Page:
Delivering the right outcome
Benjamin Franklin once said, “In this world nothing can be certain, except death and taxes”.
Nobody likes paying taxes, even less so taxes on death where your children or grandchildren could be subject to 40% tax on their inheritance. There are several potential tax-efficient solutions which aim to mitigate your inheritance tax (IHT) liability on death. The suitability of these solutions will depend on your own personal circumstances and objectives which is why it is so important to get financial advice.
We’ve outlined a real-life case study on how we helped solve a combination of complex IHT issues for a client after her husband passed away at age 55.
Case study – Mrs Hagen
Mrs Hagen is a 56-year-old widow who retired two years ago after her husband passed away after a battle with Motor Neurone disease. She is in good health and has three children aged 18, 20 and 23 who are all at University. She has a valid Will and the family estate will be passed to her children equally on death. She would like to ensure that her estate remains within the family but would like her children to establish themselves before making any sizable financial gifts.
Her estate is worth £5.5m and consists of properties worth £1.3m with the remainder held in cash deposits, ISAs, pensions and an investment portfolio. She has no debt or other liabilities. She has guaranteed pension income of £50,000 p.a. and requires £100,000 p.a. to cover her core and discretionary spending.
She inherited 100% of her deceased husband’s Nil Rate Band (currently £325,000 in 2021/22), which when added to her own Nil Rate Band gives her a total of £650,000. She set up a trust for her children 10 years ago when her husband was first diagnosed and received his death in service payment of 4x salary and occupation pension lump sum of £1.7m as cash. Under current legislation, her own pension assets valued at £350,000 are not subject to IHT on death.
- To live a comfortable retirement with an income of £100,000 p.a.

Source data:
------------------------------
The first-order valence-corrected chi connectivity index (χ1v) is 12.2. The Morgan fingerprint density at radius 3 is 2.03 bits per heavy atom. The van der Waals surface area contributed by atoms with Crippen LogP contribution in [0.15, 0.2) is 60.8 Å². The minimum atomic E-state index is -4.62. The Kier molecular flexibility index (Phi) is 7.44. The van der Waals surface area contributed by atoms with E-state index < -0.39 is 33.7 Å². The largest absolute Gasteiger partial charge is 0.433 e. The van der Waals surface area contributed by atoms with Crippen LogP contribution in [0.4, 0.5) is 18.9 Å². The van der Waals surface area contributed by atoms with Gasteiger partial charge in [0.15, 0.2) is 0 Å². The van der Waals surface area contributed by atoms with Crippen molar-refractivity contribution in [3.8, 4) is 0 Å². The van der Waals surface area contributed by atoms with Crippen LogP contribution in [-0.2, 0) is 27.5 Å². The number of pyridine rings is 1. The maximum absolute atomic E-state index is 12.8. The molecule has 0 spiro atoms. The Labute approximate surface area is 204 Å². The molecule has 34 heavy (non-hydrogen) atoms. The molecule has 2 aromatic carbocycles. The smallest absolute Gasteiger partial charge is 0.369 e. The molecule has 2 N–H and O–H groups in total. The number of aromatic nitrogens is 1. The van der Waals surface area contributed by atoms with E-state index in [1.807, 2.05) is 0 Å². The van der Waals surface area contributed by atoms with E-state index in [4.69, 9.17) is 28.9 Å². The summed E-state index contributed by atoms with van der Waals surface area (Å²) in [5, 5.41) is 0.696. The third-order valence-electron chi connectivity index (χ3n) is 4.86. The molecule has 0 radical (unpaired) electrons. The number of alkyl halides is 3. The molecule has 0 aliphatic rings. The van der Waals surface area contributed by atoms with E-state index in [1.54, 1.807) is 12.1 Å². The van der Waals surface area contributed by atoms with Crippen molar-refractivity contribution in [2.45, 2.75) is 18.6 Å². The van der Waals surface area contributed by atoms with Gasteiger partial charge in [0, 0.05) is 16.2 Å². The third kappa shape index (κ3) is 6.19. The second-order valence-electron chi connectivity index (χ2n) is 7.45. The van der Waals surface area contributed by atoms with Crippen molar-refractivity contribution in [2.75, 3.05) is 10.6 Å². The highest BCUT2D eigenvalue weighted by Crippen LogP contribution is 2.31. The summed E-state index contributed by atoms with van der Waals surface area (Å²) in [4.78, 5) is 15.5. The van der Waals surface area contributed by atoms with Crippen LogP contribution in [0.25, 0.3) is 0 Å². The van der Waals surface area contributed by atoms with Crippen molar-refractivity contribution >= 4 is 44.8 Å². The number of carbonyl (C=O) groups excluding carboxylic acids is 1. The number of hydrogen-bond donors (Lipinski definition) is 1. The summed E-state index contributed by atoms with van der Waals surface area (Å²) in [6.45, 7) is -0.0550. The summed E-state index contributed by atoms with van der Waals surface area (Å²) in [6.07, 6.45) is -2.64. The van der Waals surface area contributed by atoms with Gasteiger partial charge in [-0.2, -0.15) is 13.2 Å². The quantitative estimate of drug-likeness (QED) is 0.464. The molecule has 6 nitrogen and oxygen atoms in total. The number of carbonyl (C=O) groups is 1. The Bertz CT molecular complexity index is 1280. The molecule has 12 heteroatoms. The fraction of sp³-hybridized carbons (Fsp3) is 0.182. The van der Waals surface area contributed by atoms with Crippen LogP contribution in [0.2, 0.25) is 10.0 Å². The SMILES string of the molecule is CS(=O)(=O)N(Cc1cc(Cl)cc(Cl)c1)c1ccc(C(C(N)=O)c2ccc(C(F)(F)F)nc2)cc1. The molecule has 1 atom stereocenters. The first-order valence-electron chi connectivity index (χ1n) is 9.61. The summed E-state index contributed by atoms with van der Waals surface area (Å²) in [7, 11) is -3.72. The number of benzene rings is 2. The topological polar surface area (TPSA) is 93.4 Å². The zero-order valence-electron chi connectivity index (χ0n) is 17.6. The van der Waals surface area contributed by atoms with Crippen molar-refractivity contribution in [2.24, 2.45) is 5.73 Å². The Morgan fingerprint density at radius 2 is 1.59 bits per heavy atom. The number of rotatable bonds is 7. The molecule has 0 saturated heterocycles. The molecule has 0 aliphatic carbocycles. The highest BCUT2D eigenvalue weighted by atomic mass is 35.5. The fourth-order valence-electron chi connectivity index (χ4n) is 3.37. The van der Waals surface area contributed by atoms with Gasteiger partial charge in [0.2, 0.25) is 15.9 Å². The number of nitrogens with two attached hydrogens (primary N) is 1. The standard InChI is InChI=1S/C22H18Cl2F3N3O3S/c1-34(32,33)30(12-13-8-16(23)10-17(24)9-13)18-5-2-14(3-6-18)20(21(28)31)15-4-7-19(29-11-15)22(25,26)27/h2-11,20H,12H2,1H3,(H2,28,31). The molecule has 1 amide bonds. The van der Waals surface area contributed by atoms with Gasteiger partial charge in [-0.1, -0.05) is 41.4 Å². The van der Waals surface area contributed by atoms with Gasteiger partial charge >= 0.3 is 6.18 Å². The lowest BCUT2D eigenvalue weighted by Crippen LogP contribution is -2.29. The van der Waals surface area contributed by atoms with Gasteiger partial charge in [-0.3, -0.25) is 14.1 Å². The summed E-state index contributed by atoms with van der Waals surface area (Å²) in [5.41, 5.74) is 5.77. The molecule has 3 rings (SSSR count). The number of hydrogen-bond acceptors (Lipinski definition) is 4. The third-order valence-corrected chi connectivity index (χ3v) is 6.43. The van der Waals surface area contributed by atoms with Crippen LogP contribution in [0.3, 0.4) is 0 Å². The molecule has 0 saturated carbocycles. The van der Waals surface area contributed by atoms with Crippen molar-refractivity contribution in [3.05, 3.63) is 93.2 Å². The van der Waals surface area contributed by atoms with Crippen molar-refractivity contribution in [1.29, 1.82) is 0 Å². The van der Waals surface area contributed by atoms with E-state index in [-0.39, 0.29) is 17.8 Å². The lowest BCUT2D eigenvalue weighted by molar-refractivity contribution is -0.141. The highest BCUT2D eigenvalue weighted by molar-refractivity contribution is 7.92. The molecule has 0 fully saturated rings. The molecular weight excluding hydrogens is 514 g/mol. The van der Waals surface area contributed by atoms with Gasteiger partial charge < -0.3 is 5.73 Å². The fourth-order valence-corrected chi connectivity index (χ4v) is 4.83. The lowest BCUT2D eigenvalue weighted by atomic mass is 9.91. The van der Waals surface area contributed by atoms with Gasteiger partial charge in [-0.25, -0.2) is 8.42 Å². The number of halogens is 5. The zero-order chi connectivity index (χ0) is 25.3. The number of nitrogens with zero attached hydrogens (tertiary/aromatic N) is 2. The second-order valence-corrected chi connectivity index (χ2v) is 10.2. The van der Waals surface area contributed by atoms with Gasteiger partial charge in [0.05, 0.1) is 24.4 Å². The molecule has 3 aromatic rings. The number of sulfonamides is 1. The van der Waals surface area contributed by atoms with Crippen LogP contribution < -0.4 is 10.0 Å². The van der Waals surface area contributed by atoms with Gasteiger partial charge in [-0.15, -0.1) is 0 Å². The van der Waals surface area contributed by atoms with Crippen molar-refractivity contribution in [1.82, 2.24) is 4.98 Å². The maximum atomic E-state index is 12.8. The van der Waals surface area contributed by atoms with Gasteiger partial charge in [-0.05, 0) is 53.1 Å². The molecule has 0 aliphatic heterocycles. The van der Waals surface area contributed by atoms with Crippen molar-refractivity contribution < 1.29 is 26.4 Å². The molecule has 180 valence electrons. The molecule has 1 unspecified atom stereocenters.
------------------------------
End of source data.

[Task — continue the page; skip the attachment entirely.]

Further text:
- To leave as much of her estate to her children as possible.
- To have her investments and pensions professionally managed so she can spend more time enjoying retirement.
- To have control over her children’s investments, with the ability to access capital and income to support children financially when required.
If Mrs Hagen had not taken any financial planning advice, her children could be liable to pay a 40% tax on the value of her estate over £650,000 as shown below:
Total estate: £3,500,000
Nil Rate Bands: £650,000
= Taxable estate: £2,850,000
40% on £2,850,000 would amount to £1,140,000 in tax, making HMRC potentially the largest beneficiary of Mrs Hagen’s estate.
We go on to later explain how we removed £1.7m from taxable estate immediately in the “What I did to solve Mrs Hagen’s IHT problem” section further below
How RNRB reduces for estates worth more than £2 million
The Residence Nil Rate Band (RNRB) was introduced in April 2017. The allowance is currently £175,000 per person and is in addition to the Nil Rate Band of £325,000. The allowance is conditional on the main residence being passed down to direct descendants (e.g. children, grandchildren).
The RNRB will gradually reduce, or taper away, for an estate worth more than £2m, even if a family home is left to direct descendants. In this case Mrs Hagen’s RNRB was tapered away leaving no remaining Nil Rate Band, however this can potentially be reintroduced again in future if total taxable assets fall below £2m.